Today, AP Physics 2 students start an extended lab to model the characteristics that determine the capacitance of a parallel plate capacitance. Before they can do that, they need a way to measure the capacitance of a capacitor. I shared with students a simple circuit I saw at the local AP Summer Institute from Patrick Polley that produces a signal whose period is proportional to the capacitance of the capacitor. For know student will treat this circuit as a black box; in the next unit, they will understand how it works. Students needed some time to brush up on their breadboard and circuits skills. So, they only had time to build the circuit not use it. We will build it again tomorrow!
Today, AP Physics 2 explored the resulting visual from yesterday’s mapping electric potential lab. We focused on visualizing the electric potential surface and continued to make an extended analogy between electric potential surfaces and equipotential lines and topographic maps and contour lines. Finally, we connected the magnitude of the electric field to the “steepness” (really gradient) of the electric potential surface.
I shared how an elevation plot of the electric potential surface can help visualize the electric potential and electric field. I shared xkcd’s Gravity Wells poster as an example of an elevation plot for gravitational potential.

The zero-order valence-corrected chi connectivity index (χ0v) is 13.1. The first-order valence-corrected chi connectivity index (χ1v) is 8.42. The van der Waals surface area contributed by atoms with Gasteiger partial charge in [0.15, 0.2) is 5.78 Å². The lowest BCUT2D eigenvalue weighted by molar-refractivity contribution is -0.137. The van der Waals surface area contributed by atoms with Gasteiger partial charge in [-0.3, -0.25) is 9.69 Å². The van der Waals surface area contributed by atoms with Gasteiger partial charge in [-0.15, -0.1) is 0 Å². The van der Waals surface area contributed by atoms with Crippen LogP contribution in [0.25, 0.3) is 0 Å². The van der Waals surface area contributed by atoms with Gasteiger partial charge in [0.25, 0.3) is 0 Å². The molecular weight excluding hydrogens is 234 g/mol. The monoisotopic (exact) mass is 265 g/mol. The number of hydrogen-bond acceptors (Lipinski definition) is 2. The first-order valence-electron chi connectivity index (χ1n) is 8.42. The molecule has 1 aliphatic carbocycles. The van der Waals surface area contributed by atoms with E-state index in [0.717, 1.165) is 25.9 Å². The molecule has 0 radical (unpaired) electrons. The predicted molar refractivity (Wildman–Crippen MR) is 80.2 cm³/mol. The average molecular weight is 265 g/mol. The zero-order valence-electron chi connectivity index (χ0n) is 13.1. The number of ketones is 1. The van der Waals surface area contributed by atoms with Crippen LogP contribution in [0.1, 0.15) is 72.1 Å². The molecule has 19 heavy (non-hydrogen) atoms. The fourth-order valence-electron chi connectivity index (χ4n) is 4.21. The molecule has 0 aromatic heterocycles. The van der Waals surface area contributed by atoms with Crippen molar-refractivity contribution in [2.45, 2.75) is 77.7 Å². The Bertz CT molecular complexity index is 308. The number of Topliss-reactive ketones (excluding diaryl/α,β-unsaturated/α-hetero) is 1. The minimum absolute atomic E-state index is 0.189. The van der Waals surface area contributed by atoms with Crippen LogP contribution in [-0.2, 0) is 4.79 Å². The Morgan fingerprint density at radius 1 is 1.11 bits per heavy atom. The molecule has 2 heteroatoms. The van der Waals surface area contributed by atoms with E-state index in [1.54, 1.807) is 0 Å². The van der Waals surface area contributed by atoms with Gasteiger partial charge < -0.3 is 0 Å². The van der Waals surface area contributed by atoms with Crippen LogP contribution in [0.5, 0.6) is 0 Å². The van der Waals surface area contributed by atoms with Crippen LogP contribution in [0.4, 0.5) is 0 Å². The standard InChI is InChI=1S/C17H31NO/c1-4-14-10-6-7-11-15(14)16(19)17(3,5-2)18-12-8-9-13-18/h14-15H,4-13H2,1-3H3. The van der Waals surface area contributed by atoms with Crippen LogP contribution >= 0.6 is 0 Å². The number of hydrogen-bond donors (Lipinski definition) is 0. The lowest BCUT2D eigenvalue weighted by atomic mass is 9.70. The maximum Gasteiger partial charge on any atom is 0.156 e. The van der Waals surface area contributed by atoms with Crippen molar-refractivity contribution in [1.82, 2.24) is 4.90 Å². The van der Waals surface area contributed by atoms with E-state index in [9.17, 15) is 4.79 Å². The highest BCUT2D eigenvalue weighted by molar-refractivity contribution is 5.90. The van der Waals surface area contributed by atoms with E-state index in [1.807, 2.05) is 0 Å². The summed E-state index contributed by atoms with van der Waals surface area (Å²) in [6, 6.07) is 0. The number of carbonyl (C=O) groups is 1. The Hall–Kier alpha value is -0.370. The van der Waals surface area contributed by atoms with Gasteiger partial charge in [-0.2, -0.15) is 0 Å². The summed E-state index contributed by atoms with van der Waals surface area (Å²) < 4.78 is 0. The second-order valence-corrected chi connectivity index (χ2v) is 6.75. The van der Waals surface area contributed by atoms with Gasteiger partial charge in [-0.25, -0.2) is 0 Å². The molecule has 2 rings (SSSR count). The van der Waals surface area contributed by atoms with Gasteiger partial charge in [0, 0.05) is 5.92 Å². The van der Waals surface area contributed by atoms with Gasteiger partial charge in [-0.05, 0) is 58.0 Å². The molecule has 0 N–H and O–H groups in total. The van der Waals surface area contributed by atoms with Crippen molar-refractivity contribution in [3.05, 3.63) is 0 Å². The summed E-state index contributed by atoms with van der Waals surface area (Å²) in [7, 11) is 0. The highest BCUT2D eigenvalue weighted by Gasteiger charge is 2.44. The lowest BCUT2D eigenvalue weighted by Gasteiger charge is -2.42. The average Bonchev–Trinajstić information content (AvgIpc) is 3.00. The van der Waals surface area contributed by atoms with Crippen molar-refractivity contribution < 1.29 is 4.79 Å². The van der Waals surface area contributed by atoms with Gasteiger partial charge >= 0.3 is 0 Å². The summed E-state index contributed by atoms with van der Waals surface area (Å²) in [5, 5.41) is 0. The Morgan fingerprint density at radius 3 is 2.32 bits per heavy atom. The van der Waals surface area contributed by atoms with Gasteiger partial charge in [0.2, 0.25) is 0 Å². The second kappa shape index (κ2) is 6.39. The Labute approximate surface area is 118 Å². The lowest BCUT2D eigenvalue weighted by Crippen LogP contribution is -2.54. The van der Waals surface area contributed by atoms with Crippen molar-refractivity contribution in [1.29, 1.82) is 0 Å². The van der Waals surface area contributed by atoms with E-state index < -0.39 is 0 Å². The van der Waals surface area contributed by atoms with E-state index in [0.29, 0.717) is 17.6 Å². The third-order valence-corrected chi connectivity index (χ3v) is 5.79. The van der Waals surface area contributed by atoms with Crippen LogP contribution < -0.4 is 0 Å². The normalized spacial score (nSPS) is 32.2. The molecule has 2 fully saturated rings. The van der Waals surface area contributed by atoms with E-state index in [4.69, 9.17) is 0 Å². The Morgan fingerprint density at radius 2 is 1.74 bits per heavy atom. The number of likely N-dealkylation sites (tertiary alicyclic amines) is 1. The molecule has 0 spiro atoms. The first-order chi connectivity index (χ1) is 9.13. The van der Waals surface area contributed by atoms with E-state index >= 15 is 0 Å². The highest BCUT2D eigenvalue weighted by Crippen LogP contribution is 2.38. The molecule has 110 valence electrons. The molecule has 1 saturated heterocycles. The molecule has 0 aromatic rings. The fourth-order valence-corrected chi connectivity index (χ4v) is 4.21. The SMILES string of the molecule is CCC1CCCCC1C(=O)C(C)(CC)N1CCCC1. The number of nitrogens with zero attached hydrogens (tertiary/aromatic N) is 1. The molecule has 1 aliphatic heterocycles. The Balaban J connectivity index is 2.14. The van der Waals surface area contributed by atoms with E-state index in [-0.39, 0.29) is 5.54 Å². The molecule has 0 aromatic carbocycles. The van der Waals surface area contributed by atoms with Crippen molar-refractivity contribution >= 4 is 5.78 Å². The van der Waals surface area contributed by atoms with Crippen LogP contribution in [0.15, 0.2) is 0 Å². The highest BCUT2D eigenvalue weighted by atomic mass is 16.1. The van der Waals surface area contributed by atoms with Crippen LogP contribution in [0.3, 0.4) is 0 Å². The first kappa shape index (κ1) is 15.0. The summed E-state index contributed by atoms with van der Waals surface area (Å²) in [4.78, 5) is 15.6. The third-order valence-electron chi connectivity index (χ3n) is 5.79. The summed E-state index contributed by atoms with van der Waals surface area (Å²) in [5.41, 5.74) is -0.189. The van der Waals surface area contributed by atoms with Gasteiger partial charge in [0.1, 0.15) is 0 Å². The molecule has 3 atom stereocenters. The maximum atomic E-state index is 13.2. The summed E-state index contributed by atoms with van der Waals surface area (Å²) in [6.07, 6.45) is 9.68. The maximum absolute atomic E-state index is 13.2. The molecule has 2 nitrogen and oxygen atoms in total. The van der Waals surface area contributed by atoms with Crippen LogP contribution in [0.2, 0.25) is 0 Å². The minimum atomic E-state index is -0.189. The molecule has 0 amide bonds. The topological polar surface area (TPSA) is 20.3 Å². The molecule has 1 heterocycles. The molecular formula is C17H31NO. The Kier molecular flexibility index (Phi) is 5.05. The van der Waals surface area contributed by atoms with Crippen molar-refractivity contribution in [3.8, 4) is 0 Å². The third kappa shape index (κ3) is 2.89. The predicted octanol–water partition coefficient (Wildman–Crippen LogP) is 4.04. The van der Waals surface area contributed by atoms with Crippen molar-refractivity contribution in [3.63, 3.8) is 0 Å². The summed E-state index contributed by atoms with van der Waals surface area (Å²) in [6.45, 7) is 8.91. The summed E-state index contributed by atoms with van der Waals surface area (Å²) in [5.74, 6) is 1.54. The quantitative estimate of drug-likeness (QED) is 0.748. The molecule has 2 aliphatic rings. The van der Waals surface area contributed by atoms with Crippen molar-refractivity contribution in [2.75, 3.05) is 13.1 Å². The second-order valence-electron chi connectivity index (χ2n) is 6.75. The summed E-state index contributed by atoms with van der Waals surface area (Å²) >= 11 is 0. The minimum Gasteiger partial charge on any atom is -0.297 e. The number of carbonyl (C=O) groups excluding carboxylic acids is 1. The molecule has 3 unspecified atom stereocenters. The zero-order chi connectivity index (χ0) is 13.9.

The 3D electric potential plot of the conducting sheet with the closed conducting surface in the middle turned out fantastic. I nicely demonstrated that the electric potential within the closed conducting surface is constant and, therefore, the electric field is zero.
Today, AP Physics 2 students completed the Mapping Electric Potential Lab from Vernier’s Advanced Physics Beyond Mechanics lab manual. I purchased a conductive pen this year and modified on of the conductive sheets with parallel plates to include a closed conducting surface in the middle of the sheet. The 3D and 2D potential plots captured by the students look excellent. I’m especially interested in how the one with the closed conducting surface looks.